AT THE INTERSECTION OF FAITH AND REASON

The British Society for Psychical Research defines the boggle line as “a term coined by Renée Haynes to indicate the point at which a phenomenon is considered highly unlikely to be real. This point is subjective and will vary from individual to individual.” If the line is subjective and varies from person to person, is there a rational intersection of faith and reason, or are the two inherently exclusive of one another?

The boggle line bears much significance in human psychology because regardless of where one’s line sits, it is certain that being very sure of what you don’t believe in engenders confidence and dedication to what you do believe in. In essence, rejecting something on one side of the line tightens your grip on what’s on the other.

Many people would suggest that to embrace faith means to reject reason and, therefore, to deny what can be perceived with the senses. This idea is based on a philosophy of “oneism” or that everything in our known universe fits within the confines of a box. Here, the universe began inside the box without external influences, and everything that is, was, or will be must be defined within the confines of the box. All phenomena, therefore, need not have a cause or a purpose—rather, all that is needed is an explanatory mechanism (how) based upon the rules established within the closed system (one need not consider why the box is there or who established the rules of the box). And since there is no reality outside of the box, the pinnacle of existence occurs during our lifetime. There was nothing before, and thus, there is nothing after. Oneism suggests that reality (the whole box) came out of nothing and is ultimately fated to become nothing. Atheism and theism thus have a common trait at a single point: out of nothing came something. A divergence exists in what happens before and after that point.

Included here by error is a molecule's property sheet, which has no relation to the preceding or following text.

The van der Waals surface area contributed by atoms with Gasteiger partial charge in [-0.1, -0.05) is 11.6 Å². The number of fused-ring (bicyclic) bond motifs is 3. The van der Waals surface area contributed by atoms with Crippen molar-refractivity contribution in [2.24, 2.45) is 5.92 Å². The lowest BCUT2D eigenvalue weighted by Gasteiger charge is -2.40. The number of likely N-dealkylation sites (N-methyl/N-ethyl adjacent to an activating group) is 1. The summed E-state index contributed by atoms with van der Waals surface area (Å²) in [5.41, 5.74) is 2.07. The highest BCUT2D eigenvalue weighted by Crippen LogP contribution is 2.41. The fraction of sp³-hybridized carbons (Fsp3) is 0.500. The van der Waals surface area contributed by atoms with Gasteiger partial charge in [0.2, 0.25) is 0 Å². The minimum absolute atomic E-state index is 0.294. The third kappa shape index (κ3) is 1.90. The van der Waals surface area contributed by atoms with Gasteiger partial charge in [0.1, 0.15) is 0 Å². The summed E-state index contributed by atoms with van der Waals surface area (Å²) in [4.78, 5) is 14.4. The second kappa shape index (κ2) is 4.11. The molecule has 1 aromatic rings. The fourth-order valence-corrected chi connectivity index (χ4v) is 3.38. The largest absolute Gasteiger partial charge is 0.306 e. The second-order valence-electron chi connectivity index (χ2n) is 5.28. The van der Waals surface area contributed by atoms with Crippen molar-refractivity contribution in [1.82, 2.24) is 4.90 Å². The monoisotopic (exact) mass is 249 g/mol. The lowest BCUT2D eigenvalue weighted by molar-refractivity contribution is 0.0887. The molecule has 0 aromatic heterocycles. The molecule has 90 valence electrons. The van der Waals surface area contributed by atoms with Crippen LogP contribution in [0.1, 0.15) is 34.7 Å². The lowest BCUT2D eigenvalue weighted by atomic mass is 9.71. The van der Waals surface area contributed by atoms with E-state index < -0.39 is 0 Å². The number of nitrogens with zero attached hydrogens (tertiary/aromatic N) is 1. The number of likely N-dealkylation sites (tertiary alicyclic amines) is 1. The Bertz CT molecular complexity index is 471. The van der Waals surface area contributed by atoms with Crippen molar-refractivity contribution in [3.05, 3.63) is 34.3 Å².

In “twoism,” there is something outside of the box, and that other thing can communicate with, speak to, and interact with our box. In twoism, there is another entity in the universe separate and distinct from our human world. In this paradigm, God certainly does exist and can move between the two boxes. Here, our reality is a function of another reality, and that other reality will follow rules and norms foreign to us. And that other reality must be superior to ours because in order to create, design, and influence another box, the first box must have more power, knowledge, skill, and talent, just as a painter creates an image that resembles, but is subordinate to, himself.

In oneism, Christ is not God but a regular human being just like you and me. Of course, He existed, but He couldn’t possibly be God because He comes from the same system as you and me—at best, He can be a great role model or teacher. Men, women, grass, plants, animals, and different religions, for example, are all the same because we all come from the exact same raw material. No one has dominion over the other, there is no separation among groups, and thus, a rock is equal to a young boy.

Now allow me to take a moment to explain the problem of bias. Pretty much everyone has the same amount of information, knowledge, and resources in front of them—we all have access to the Bible, we all have access to scientific information about the known universe, and we all live in a time where information (in most of the world) is freely disseminated. Yet despite having the same data, some people are staunch atheists, and others are devout believers in God. Why? Bias. In our human minds, we all have certain predispositions toward ideology, and our upbringing, experiences, and environment will mold how we view and perceive the world. It is this cardinal bias that ultimately forms our belief system. Like it or not, we all are guilty in some form of this prejudice, and Haynes described this phenomenon to be the boggle line.